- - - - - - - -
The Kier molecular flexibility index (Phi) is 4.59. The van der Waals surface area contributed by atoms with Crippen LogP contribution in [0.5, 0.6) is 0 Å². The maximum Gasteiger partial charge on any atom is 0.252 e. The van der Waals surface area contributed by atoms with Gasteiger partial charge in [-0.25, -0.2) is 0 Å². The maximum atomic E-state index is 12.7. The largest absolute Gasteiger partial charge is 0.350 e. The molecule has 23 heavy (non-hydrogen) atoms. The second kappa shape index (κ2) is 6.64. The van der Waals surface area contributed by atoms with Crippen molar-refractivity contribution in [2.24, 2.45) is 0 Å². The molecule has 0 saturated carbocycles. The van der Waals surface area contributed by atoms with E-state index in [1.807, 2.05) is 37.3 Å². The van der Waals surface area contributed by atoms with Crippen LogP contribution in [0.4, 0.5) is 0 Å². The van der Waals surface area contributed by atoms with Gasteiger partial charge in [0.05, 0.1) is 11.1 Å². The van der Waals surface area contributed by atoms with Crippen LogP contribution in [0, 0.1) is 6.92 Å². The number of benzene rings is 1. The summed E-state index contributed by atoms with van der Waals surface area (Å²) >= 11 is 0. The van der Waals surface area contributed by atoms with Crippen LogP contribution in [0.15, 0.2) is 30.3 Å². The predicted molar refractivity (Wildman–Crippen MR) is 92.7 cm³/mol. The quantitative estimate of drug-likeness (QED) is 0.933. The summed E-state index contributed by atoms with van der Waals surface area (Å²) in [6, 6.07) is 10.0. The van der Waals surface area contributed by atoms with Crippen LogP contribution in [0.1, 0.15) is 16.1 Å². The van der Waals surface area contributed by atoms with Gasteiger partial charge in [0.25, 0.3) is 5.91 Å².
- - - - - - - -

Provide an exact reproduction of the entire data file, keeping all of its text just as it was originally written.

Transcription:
The Kier molecular flexibility index (Phi) is 4.59. The van der Waals surface area contributed by atoms with Crippen LogP contribution in [0.5, 0.6) is 0 Å². The maximum Gasteiger partial charge on any atom is 0.252 e. The van der Waals surface area contributed by atoms with Gasteiger partial charge in [-0.25, -0.2) is 0 Å². The maximum atomic E-state index is 12.7. The largest absolute Gasteiger partial charge is 0.350 e. The molecule has 23 heavy (non-hydrogen) atoms. The second kappa shape index (κ2) is 6.64. The van der Waals surface area contributed by atoms with Crippen molar-refractivity contribution in [2.24, 2.45) is 0 Å². The molecule has 0 saturated carbocycles. The van der Waals surface area contributed by atoms with E-state index in [1.807, 2.05) is 37.3 Å². The van der Waals surface area contributed by atoms with Crippen LogP contribution in [0.4, 0.5) is 0 Å². The van der Waals surface area contributed by atoms with Gasteiger partial charge in [0.05, 0.1) is 11.1 Å². The van der Waals surface area contributed by atoms with Crippen LogP contribution in [0, 0.1) is 6.92 Å². The number of benzene rings is 1. The summed E-state index contributed by atoms with van der Waals surface area (Å²) >= 11 is 0. The van der Waals surface area contributed by atoms with Crippen LogP contribution in [0.15, 0.2) is 30.3 Å². The predicted molar refractivity (Wildman–Crippen MR) is 92.7 cm³/mol. The quantitative estimate of drug-likeness (QED) is 0.933. The summed E-state index contributed by atoms with van der Waals surface area (Å²) in [6, 6.07) is 10.0. The van der Waals surface area contributed by atoms with Crippen LogP contribution in [0.1, 0.15) is 16.1 Å². The van der Waals surface area contributed by atoms with Gasteiger partial charge in [0.25, 0.3) is 5.91 Å².